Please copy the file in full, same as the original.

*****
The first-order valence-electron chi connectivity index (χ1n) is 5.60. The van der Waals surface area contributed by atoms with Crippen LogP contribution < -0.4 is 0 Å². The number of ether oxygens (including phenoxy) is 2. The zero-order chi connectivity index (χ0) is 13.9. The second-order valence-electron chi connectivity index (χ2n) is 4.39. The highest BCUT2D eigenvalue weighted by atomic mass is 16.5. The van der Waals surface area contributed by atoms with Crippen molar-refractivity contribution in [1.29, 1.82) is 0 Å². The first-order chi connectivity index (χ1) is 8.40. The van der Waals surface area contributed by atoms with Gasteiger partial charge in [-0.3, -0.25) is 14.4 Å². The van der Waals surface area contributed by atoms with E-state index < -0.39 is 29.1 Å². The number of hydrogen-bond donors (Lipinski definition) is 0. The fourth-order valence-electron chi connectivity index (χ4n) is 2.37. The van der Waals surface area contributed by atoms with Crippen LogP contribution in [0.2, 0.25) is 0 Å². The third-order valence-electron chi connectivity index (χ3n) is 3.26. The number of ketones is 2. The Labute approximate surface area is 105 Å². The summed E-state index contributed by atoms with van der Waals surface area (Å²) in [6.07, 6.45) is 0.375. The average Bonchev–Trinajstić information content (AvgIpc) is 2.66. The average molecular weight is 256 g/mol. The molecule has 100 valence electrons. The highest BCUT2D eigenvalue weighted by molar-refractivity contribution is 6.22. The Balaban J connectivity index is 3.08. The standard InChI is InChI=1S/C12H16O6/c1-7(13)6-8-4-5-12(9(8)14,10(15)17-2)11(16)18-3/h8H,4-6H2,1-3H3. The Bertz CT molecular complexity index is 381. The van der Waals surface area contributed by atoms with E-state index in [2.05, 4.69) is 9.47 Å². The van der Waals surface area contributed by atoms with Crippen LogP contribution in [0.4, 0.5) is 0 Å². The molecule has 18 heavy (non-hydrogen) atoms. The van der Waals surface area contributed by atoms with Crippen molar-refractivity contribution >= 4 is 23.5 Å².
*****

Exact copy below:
The first-order valence-electron chi connectivity index (χ1n) is 5.60. The van der Waals surface area contributed by atoms with Crippen LogP contribution < -0.4 is 0 Å². The number of ether oxygens (including phenoxy) is 2. The zero-order chi connectivity index (χ0) is 13.9. The second-order valence-electron chi connectivity index (χ2n) is 4.39. The highest BCUT2D eigenvalue weighted by atomic mass is 16.5. The van der Waals surface area contributed by atoms with Crippen molar-refractivity contribution in [1.29, 1.82) is 0 Å². The first-order chi connectivity index (χ1) is 8.40. The van der Waals surface area contributed by atoms with Gasteiger partial charge in [-0.3, -0.25) is 14.4 Å². The van der Waals surface area contributed by atoms with E-state index < -0.39 is 29.1 Å². The number of hydrogen-bond donors (Lipinski definition) is 0. The fourth-order valence-electron chi connectivity index (χ4n) is 2.37. The van der Waals surface area contributed by atoms with Crippen LogP contribution in [0.2, 0.25) is 0 Å². The third-order valence-electron chi connectivity index (χ3n) is 3.26. The number of ketones is 2. The Labute approximate surface area is 105 Å². The summed E-state index contributed by atoms with van der Waals surface area (Å²) in [6.07, 6.45) is 0.375. The average Bonchev–Trinajstić information content (AvgIpc) is 2.66. The average molecular weight is 256 g/mol. The molecule has 100 valence electrons. The highest BCUT2D eigenvalue weighted by molar-refractivity contribution is 6.22. The Balaban J connectivity index is 3.08. The standard InChI is InChI=1S/C12H16O6/c1-7(13)6-8-4-5-12(9(8)14,10(15)17-2)11(16)18-3/h8H,4-6H2,1-3H3. The Bertz CT molecular complexity index is 381. The van der Waals surface area contributed by atoms with E-state index in [2.05, 4.69) is 9.47 Å². The van der Waals surface area contributed by atoms with Crippen LogP contribution in [0.4, 0.5) is 0 Å². The molecule has 18 heavy (non-hydrogen) atoms. The van der Waals surface area contributed by atoms with Crippen molar-refractivity contribution >= 4 is 23.5 Å².